Investigation by Bill Clutter, Director of Investigations at the Downstate Illinois Innocence Project (now the Illinois Innocence Project) at the University of Illinois at Springfield resulted in eyewitness testimony from Alan Berkshire who saw Sells in Lawrenceville the weekend Joel was killed; and the testimony of Sandra Wirth, who reported selling a bus ticket to Winnemucca, Nevada, two days after Joel as killed to a man who matched the suspect Julie described to police. Winnemucca is significant because Texas Rangers can place Sells there after Joel was killed. Texas Ranger John Allen reviewed the evidence gathered by UIS. This evidence convinced Ranger Allen that Sells' confession to the murder of Joel Kirkpatrick is genuine.

UIS presents exonerating evidence to the Prisoner Review Board:On Oct. 24, 2003, the Downstate Illinois Innocence Project presented compelling evidence corroborating the confession of Tommy Lynn Sells. Diane Fanning testified as to the circumstances of how Sells confessed to the murder of Joel Kirkpatrick. Former state police crime scene investigator Alva Busch pointed out inaccuracies in the interpretation of crime scene evidence of one of the State's experts at the first trial that contributed to Julie's wrongful conviction. Bill Clutter, presented a summary of the evidence corroborating Sell's confession.

At the urging of the Prisoner Review Board, prosecutor David Rands and Sgt. Pea of the Illinois State Police traveled to Texas on Nov. 6, 2003, and conducted an audio recorded interview of Sells. Sells gave details that only the killer would know. Sells told prosecutors that during the struggle the woman clung to his leg as he drug her inside the house. Six years earlier, Julie had described this event, grabbing the intruder's leg and being dragged on the carpet. A nurse who treated Julie observed what appeared to be rug burns on her leg.

Despite 53 points of corroboration to Sell's confession to the murder of Joel Kirkpatrick, prosecutors continued to insist they disbelieved the confession based on the few facts Sells got wrong, taking the same position prosecutors in DuPage County took in the Nicarico case when they were presented the confession of serial killer Brian Dugan in 1985. UIS discovers evidence of police perjury: The media coverage of the Prisoner Review Board hearing prompted the former mayor of Lawrenceville and the former chief of police to contact the Downstate Innocence Project with evidence suggesting that a Lawrence County Sheriff deputy testified falsely at the first trial regarding his search of the back yard looking for footprints in the dew covered grass in the back yard. Whether reports indicate that there was no dew on the ground. On the morning of the crime, the former Lawrenceville police chief conducted an audio interview of the deputy who discovered Joel's body. The deputy described going into the house upon discovering broken glass and blood at the back door. At trial, however, the deputy testified before going inside the house "I shined the yard with my light. It was heavy dew. I seen no fresh track in the yard." The deputy did not document this activity in his report. Yet, his testimony was used by prosecutors as evidence that there was no intruder.This audio tape was never provided to the defense during Julie's first trial.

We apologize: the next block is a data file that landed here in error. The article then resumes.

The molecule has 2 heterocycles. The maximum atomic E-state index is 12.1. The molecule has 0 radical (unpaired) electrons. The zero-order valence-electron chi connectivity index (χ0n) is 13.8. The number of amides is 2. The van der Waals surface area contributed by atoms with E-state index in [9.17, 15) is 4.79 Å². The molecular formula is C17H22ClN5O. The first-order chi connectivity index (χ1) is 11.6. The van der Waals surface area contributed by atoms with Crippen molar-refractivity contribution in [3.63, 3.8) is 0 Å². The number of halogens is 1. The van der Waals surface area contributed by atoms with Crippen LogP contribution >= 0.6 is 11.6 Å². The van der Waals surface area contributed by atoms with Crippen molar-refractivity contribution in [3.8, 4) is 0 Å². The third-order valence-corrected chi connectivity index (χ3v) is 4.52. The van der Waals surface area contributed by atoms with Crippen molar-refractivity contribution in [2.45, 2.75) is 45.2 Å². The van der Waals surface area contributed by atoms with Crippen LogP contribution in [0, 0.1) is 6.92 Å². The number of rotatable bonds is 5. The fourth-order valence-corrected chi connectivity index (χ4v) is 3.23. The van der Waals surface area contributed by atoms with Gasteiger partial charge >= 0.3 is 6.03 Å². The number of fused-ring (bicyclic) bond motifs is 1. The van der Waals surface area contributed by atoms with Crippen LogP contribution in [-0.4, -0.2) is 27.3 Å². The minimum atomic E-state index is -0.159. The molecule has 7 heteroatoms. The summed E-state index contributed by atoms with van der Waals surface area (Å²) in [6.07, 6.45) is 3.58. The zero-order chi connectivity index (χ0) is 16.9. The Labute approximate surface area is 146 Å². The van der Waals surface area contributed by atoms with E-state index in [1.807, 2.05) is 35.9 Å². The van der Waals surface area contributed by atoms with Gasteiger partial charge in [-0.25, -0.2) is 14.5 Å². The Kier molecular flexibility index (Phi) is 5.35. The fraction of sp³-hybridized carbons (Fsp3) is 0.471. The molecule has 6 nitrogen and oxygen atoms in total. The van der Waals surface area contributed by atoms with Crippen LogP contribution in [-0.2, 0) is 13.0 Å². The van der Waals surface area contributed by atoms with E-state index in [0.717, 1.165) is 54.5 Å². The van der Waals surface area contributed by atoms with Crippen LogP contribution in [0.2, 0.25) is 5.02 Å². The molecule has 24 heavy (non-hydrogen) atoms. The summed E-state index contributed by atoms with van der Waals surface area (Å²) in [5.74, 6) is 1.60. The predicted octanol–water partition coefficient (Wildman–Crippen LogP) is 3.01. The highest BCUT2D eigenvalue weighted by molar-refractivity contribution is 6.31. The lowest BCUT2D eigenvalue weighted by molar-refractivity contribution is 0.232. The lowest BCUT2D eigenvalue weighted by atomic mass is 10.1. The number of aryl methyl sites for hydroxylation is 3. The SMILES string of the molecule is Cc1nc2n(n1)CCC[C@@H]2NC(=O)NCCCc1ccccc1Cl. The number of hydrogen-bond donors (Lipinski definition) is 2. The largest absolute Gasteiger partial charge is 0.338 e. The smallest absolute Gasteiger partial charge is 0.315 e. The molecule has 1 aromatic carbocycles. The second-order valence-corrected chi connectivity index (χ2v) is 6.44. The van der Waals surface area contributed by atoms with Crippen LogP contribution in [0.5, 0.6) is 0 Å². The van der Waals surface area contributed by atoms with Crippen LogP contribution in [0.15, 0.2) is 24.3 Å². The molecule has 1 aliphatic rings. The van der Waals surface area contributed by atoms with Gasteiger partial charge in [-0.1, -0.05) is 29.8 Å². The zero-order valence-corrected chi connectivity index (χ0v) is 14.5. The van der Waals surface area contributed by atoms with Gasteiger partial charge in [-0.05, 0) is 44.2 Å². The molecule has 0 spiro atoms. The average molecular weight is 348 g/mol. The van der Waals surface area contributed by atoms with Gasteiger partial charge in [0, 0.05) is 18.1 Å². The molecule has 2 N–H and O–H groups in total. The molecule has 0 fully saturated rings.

Appellate court vacates conviction.On June 24, 2004, the appellate court vacated Julie's conviction and ordered her immediate release. As she was set to take her first step out of prison, prosecutors re-arrested Julie, ignoring overwhelming evidence that she is innocent. Supporters quickly rallied and raised $75,000 in less than a week's time to secure her release on bond. Instead of seeking justice, as new Supreme Court rules require, prosecutors sought to convict her again.

Jury acquits Julie: On July 26, 2006, a jury in Carlyle found Julie not guilty of killing her son. She was represented by the Bluhm Legal Clinic at Northwestern University Law School. Lead attorney, Ron Safer, a former federal prosecutor and partner at the Chicago law firm of Schiff, Hardin, donated his time to Julie's legal defense. He was assisted by Jeff Urdangen, a staff attorney at Northwestern. Other staff attorneys Karen Daniel, Judith Royal and law students at Northwestern University assisted the defense team.